Having said that the out-of-game reality is that someone will probably need to make up a new character and at that point in-game morality doesn't really matter. If the majority of the players say 'we didn't do anything wrong, we are not changing' then the Paladin character has to go. While if the majority of the players say ' we did bad things, we will change and do better' then those characters will stay while the minority who are dissenting will have to go.


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My advice on the out-of-game discussion? Ask your players why they chose to ally with a tribe of evil humanoids, ignore the evil those humanoids represented to the world at large, and supported a bloodless coup of tribal leadership alongside ignoring the conditions of the challenge that they gave their own word to support.

Let me be clear: ask them why they, THE PLAYERS, decided those things. My guess is that they will hide behind "that's what my character would do" and such but really challenge the people IRL to consider their process.

It is more likely these players didn't even really think about what their characters would think. It was more convenient or less dangerous to ally with the boggards and ignore them than to confront the evil, so they took the easy way out. It was a means to an end, a transaction, nothing more.

If they can't be honest about why they as players made the choices they did then they won't be honest about any remorse or attrition in the wake of consequences. I've seen hundreds of justifications from dozens of players over the years why their supposedly good, heroic characters backstabbed, blackmailed, or outright murdered folks that stood in their way over the years. The reality is that being a hero, or at least choosing classes, alignments and deities consistent with being a hero means that sometimes you have to actually BE a hero.

You see it in every piece of media - books, movies, TV and more. The anti-hero with greedy, prideful heart is faced with a moral dilemma. We root for the ones that choose honor, mercy, compassion, family, loyalty and so on. If you espouse to have a character that adheres to some or all of these values then you either need to play it or explain why you're not.


The Paladin is actually sticking to the code of his deity. The first line of Sarenrae’s paladin code is I will protect my allies with my life, they are my light and my strength, as I am their light and their strength.

The Cleric of Cayden Cailean is the one in the most trouble. As I mentioned and others have said Cayden Cailean is not going to be happy with his cleric. Despite what VoodistMonk says Cayden Cailean is known for not backing down on a matter of principal, so no matter how drunk he is he will care. The actions of the group are actually more offensive to him then they would be to Sarenrae. In your original post it sounded like the Wizard was the one doing most of the attacking, if it was the PC Cleric then give serious consideration to making him an ex-cleric at least until he atones.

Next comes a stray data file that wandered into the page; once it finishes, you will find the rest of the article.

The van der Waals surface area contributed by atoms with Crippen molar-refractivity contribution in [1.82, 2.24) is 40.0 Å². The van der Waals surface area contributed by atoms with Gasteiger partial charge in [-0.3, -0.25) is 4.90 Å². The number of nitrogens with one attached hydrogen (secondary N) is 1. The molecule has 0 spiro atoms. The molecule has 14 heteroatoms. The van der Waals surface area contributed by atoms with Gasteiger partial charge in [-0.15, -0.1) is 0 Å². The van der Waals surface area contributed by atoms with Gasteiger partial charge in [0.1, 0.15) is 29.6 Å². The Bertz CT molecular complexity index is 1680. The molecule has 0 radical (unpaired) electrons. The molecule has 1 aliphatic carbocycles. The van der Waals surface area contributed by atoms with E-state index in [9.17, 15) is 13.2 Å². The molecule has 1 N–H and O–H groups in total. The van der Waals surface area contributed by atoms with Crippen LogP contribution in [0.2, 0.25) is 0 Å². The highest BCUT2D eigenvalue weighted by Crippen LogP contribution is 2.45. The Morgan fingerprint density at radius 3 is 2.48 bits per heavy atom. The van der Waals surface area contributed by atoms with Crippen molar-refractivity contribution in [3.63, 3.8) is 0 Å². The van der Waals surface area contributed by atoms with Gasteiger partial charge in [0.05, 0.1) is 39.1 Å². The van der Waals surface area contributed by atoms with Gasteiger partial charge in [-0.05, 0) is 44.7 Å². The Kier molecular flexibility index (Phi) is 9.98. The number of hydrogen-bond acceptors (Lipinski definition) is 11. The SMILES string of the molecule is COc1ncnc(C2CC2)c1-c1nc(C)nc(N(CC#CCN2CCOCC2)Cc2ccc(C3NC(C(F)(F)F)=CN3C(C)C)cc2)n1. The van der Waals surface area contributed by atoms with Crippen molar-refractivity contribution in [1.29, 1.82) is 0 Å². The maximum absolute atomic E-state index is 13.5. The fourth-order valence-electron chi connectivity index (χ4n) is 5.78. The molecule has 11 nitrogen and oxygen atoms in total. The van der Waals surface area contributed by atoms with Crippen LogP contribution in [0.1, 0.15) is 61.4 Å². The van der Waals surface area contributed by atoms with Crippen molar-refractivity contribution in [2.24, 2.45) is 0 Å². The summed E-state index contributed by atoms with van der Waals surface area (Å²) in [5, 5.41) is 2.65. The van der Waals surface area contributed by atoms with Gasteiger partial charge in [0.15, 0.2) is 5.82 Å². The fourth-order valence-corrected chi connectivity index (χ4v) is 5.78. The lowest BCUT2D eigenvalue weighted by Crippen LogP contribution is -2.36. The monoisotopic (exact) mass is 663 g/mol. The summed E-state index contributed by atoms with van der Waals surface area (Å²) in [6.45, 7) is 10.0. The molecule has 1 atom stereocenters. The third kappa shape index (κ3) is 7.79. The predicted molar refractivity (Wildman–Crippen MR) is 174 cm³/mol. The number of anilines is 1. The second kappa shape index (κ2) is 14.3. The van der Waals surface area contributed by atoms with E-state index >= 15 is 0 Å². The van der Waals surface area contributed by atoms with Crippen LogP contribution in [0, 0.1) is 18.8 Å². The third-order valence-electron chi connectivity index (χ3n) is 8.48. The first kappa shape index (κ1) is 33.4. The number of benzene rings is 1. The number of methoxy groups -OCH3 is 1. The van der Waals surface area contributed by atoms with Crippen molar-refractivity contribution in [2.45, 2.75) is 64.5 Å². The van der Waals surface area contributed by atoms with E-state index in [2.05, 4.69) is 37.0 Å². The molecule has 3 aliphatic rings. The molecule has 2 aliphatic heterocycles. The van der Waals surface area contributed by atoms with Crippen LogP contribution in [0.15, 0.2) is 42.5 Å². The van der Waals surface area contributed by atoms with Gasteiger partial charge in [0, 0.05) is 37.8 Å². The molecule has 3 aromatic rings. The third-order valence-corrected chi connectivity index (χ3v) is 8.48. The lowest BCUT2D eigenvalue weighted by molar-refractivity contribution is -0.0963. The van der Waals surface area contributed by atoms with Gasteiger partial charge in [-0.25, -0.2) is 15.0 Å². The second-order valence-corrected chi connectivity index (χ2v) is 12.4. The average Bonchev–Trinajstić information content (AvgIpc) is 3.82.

Mark Hoover 330 wrote:

My advice on the out-of-game discussion? Ask your players why they chose to ally with a tribe of evil humanoids, ignore the evil those humanoids represented to the world at large, and supported a bloodless coup of tribal leadership alongside ignoring the conditions of the challenge that they gave their own word to support.

Let me be clear: ask them why they, THE PLAYERS, decided those things. My guess is that they will hide behind "that's what my character would do" and such but really challenge the people IRL to consider their process.

It is more likely these players didn't even really think about what their characters would think. It was more convenient or less dangerous to ally with the boggards and ignore them than to confront the evil, so they took the easy way out. It was a means to an end, a transaction, nothing more.

If they can't be honest about why they as players made the choices they did then they won't be honest about any remorse or attrition in the wake of consequences. I've seen hundreds of justifications from dozens of players over the years why their supposedly good, heroic characters backstabbed, blackmailed, or outright murdered folks that stood in their way over the years. The reality is that being a hero, or at least choosing classes, alignments and deities consistent with being a hero means that sometimes you have to actually BE a hero.

You see it in every piece of media - books, movies, TV and more. The anti-hero with greedy, prideful heart is faced with a moral dilemma. We root for the ones that choose honor, mercy, compassion, family, loyalty and so on. If you espouse to have a character that adheres to some or all of these values then you either need to play it or explain why you're not.

Thank you, Mark Hoover 330!!! Someone needed to say it, and I'm glad you said it so well.

Every GM needs to read that, twice.

Question the $#!+ out of your players... make them explain their intentions... make them think about WHY their characters do what they do.

Every player should be asked these questions, regularly and frequently. If the GM isn't asking these questions of you, you should be asking yourself these questions... asking the other people in the party these questions. Players should know their characters enough to answer these questions.

Even if someone has no background for their character, and has made nothing more than a block of stats and abilities... that player made that character for a reason, whether they know that reason, or not... maybe the person is a weak little b!tch in real life, and wants to be a big strong bully in this fantasy... maybe they assembled a character that expresses a part of themselves they are unaware exists. Ask the freaking questions. Lol.

Eventually, when faced with answering why they do what they do over and over, a consistency will emerge... a pattern will form... the character's intentions will be defined... and thus, that character will also have definition.